Some viruses help drug-resistant bacteria grow in the lungs of cystic fibrosis patients, new Stanford research shows.
A Stanford anesthesiologist is working to understand why pain becomes agonizing and chronic by examining the role of cells known as microglia.
As an African-American with chronic illness, Eric Sibley prevailed in academic medicine where few colleagues shared his challenges.
In this essay, Cynthia Lim reflects on her experience caring for her husband, who was left with brain damage following a cardiac arrest.
The anti-inflammatory drug ketoprofen shows promise as effective medical treatment for lymphedema symptoms, small Stanford study finds
Stanford physician Donna Zulman is working to understand why high-need patients may not follow-up with care outside the clinic.
Targeted screening can cut hepatitis B related deaths in the U.S. by half - and save money.
In this final piece on aspirin for prevention of heart attack and stroke, Randall Stafford explains factors for doctors and patients to consider.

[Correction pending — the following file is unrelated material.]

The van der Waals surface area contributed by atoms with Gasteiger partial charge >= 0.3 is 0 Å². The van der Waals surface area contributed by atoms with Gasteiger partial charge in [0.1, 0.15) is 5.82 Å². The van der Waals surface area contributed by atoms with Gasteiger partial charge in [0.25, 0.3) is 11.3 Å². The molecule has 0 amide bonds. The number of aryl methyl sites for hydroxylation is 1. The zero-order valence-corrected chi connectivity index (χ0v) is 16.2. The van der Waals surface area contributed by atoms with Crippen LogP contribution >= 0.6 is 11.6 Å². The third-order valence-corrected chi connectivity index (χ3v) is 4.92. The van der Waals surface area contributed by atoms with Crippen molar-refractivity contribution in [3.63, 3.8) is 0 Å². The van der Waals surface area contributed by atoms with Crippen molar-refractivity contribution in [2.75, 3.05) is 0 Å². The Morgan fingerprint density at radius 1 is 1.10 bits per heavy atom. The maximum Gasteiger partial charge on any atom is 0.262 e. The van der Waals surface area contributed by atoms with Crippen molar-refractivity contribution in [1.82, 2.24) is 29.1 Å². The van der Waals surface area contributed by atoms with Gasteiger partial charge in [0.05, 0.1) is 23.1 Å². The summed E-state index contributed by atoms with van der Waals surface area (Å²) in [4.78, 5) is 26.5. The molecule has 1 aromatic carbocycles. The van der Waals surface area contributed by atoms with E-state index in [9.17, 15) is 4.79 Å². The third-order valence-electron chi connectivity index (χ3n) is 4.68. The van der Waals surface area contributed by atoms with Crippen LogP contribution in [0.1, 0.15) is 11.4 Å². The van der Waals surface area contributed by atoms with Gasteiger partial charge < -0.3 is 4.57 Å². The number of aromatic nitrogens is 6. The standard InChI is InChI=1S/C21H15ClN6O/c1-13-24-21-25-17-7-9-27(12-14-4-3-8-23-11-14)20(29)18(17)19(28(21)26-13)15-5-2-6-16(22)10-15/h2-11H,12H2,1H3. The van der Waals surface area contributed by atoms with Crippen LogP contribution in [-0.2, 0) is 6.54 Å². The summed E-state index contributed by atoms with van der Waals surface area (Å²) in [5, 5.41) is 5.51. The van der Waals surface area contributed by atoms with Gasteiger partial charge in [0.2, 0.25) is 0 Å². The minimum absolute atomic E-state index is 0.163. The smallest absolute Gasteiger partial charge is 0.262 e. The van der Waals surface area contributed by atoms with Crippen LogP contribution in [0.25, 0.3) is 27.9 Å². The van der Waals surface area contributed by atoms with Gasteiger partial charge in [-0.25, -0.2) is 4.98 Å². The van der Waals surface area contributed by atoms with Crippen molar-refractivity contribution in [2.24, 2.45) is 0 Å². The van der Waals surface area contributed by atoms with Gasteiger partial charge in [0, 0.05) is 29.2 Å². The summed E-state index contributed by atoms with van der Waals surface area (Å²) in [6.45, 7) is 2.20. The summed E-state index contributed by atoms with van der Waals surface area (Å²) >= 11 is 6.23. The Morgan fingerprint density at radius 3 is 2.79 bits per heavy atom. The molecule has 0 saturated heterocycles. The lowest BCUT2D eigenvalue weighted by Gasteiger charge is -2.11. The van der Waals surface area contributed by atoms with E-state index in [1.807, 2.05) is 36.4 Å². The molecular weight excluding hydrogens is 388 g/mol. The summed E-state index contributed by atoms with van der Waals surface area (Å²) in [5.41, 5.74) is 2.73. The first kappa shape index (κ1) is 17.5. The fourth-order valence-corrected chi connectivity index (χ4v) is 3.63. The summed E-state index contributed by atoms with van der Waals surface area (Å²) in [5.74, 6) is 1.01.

In a video, Stanford Children's Health's Healthier, Happier Lives Blog introduces a patient with celiac disease and discusses the symptoms, diagnosis and treatment of the autoimmune disorder.
Physician Shreya Shah discusses the controversies, problems and solutions to improve care for patients with high blood pressure in the United States.
They were two patients who couldn’t have been more different: one was a baby boy less than a year old, the other a retired physician. They even had vastly different medical conditions. Yet both needed the same life-saving remedy: a liver transplant.
This video highlights Stanford Health Care's team-based approach to diabetes care. Patient Hazel shares her experience helping to design a treatment plan.
A kidney disease of unknown origin is sickening many men in Sri Lanka. Stanford researcher Shuchi Anand is working to understand it and to improve care.
Exposure to 'third-hand smoke' — that is, the chemicals left behind on household surfaces after smoke has dissipated — increases the severity of asthma symptoms in mice. Stanford researchers are working to learn how this happens, and whether it might be possible to protect people with asthma from this exposure.
Ask a child with asthma how easily he or she can breathe, and you won’t get an objective answer. But where Q&A fails, technology can take over, according to a team of Stanford researchers who are developing a way to predict asthma attacks in advance.
Stanford Graduate School of Business Professor Jeffrey Pfeffer discusses in his new book, "Dying for a Paycheck," how stress from work is a major health problem.